Wieden + Kennedy's John Jay has a new gig. The agency partner is hanging up his Global ECD hat to launch a new co-venture with the independent shop, W+K Garage, a multidisciplinary creative company that will focus on concepting, creating and investing in innovative experiences, content and technology.
While the agency has already launched ventures that tap into the innovation space, including the Portland Incubator Experiment, a collaboration with tech entrepreneurs, and W+K Tomorrow, which taps creative opportunities in emerging technologies, what sets Garage apart is Jay himself.
"John is Garage," said agency co-founder Dan Wieden. "If you're a client and want a personal relationship with someone, not some cast of characters to play with your cast of characters, this is where to go. It's an elevated proposition. That's why it's so intriguing. He's extraordinarily connected at the top levels of the industry, so I think you'll see a lot of magical things when you don't have to work through agency or client bureaucracy. I'm really excited and kind of wistful in a way because I realize that he's now going to be obsessed and focused on this project and we won't see each other as much."
"The conversations I have with CEOs, different companies, those allow us into the boardroom a lot earlier," said Jay. "The product development part, the concept for the new product or service--that part is way before the marketing. "
Although he couldn't disclose any names, Jay said that he's currently in talks with a number of clients, none of which is currently working with Wieden+Kennedy. He is also not ready to disclose the name of his first hire but did say that he is a designer and programmer hailing from Asia--"a geek with taste, with a strong relationship to the arts. Like me, he did not come from this industry." Jay remains a W+K partner but the agency says there will be a soon-to-be-named successor to the Global ECD role.
W+K Garage currently has a temporarily set up shop within the W+K Portland office but will move to a dedicated space whose architecture will live up to its name. It will also have a New York salon space, where Jay will host a series of creative speakers.
The new venture is as much part of the agency's desire to play in all kinds of creative spaces, as it is a move to keep its talent inspired and excited about the work--in this case, a partner who's been at the agency since 1993. As Global ECD, Jay has helped to oversee the agency's global work with Wieden as well as its expansion into Tokyo and Asia. In his new role, he gets to get back into the act of making stuff.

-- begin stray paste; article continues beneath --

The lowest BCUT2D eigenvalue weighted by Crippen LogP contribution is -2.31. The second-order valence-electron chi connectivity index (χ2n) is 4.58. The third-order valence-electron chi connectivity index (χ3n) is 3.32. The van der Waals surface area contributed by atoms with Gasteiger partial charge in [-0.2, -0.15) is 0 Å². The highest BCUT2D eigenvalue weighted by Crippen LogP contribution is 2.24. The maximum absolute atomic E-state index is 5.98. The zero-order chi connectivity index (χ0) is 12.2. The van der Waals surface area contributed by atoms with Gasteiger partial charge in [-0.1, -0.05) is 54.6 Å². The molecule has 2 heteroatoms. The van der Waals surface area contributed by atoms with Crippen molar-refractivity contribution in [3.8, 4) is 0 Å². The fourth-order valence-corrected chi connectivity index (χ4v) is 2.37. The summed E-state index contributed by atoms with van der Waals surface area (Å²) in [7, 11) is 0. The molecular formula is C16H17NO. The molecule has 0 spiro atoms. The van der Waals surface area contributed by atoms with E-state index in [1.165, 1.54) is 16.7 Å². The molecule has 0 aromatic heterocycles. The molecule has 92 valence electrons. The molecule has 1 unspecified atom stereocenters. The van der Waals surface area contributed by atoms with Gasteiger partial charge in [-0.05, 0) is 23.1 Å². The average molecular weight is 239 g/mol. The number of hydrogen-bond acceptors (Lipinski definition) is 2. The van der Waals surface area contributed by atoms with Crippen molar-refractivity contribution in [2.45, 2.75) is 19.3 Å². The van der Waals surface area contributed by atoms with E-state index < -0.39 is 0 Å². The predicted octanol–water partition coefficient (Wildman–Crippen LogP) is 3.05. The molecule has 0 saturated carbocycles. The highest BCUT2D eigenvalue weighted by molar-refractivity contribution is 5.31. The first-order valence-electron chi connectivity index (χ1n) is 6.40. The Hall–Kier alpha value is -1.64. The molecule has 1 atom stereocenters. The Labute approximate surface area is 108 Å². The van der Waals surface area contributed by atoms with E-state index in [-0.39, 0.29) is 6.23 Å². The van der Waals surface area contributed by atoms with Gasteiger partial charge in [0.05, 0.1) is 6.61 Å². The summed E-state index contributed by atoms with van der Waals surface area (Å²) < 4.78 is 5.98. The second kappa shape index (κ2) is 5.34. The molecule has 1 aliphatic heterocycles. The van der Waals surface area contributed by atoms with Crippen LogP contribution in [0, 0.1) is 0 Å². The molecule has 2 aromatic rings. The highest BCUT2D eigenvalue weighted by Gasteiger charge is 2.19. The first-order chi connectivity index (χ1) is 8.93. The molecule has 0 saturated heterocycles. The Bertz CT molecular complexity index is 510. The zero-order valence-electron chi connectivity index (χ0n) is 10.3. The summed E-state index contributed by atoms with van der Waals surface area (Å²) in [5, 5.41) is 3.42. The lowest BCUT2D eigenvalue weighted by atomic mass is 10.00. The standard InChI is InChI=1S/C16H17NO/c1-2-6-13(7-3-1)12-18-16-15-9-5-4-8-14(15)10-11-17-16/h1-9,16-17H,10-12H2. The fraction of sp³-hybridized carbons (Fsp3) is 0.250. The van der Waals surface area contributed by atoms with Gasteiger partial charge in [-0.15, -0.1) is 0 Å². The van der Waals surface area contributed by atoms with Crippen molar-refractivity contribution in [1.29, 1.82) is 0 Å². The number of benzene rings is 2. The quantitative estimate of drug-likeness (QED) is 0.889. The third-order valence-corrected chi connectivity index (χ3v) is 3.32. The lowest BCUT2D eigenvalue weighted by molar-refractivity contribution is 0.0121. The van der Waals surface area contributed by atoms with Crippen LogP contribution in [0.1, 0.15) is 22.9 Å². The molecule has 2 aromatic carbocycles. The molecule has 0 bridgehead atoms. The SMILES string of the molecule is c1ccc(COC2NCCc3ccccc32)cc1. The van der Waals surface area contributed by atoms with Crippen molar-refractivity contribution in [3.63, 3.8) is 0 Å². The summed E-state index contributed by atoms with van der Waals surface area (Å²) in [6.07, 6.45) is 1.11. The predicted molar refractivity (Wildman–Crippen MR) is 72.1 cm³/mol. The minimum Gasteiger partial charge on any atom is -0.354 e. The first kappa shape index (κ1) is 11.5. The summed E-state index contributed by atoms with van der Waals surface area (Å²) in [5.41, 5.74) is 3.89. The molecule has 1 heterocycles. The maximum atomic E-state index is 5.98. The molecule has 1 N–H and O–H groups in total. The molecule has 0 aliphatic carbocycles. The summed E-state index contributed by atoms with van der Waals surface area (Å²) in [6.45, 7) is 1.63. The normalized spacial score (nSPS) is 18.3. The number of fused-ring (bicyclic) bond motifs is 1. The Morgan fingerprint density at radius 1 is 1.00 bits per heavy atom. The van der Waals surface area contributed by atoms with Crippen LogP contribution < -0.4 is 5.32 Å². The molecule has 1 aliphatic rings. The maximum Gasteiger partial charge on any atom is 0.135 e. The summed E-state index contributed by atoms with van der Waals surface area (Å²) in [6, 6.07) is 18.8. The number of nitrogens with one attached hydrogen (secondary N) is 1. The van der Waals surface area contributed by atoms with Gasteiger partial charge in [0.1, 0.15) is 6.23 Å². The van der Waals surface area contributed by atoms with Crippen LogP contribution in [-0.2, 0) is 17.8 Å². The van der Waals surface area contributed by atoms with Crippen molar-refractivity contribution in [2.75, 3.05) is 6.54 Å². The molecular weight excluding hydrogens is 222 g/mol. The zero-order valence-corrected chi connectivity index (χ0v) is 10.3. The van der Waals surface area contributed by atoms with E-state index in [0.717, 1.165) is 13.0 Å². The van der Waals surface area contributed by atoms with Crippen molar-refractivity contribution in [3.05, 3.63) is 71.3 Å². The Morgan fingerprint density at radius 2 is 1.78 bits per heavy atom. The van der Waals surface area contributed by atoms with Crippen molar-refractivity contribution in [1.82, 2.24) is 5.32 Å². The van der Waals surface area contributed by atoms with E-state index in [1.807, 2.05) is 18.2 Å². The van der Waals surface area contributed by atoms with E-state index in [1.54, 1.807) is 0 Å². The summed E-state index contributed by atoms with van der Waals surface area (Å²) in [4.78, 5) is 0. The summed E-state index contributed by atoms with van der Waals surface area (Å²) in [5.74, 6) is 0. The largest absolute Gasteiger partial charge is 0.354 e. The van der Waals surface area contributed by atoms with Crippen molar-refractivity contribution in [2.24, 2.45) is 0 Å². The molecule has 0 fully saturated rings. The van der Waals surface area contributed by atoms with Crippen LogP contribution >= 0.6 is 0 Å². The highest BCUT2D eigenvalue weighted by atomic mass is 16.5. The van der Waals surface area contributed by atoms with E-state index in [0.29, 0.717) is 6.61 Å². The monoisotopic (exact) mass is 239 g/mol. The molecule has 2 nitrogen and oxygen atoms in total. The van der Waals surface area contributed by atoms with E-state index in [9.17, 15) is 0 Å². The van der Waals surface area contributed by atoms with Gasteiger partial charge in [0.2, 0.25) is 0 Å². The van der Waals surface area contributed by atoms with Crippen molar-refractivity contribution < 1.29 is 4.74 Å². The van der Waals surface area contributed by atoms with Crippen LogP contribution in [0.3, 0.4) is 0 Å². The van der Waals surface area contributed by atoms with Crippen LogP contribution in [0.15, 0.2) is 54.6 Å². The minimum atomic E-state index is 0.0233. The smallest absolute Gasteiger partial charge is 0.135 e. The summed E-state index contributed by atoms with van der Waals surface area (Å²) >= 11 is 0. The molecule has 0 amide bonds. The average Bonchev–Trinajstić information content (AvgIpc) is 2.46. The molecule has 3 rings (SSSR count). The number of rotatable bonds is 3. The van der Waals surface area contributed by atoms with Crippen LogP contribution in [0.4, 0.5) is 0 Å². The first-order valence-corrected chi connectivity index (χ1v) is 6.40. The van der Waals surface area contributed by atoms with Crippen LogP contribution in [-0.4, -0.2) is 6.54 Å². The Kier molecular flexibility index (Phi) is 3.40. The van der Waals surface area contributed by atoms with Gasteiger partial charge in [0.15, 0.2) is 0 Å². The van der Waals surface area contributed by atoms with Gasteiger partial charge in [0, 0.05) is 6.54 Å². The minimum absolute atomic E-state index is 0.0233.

"One interesting conversation Dan and I have had is about constantly challenging me, how best I can give back to this agency and affect change," said Jay. "One of the things I enjoyed in Japan was the freedom of running an organization and having the ability to be a true creative director and not a managing or ceremonial creative director. Obviously I believe very much in the craft of our industry still. While strategy and technology are important, I say that no great idea can meet its fullest potential without beauty. I think that return to beauty, and the ability to get back to my craft was important, but the ultimate thing was really about answering Dan's brief to me of 'How can we get the best out of you?'"
Jay has a history of risk-taking when it comes to creative moves. A prime example was his decision to move to Wieden + Kennedy in the first place, and what then seemed a sleepy Oregon town after an already storied career in the fast-paced New York fashion scene as creative director at Bloomingdales. There, among other things, he helped to develop the store's famous logo-less bags featuring changing imagery from various artists. Then, when the agency was planning to open an office in Japan, after a brief search for a leader, Jay offered himself up for the role.
"We have a responsibility to live up to our potential," said Jay. "Dave [Kennedy] and Dan created a place so the rest of us could live up to that. Combine that with their crazy chaos theory and all kinds of shit can happen. I am not pursuing this because the agency is not creative and stuck in the past. It's quite the opposite."
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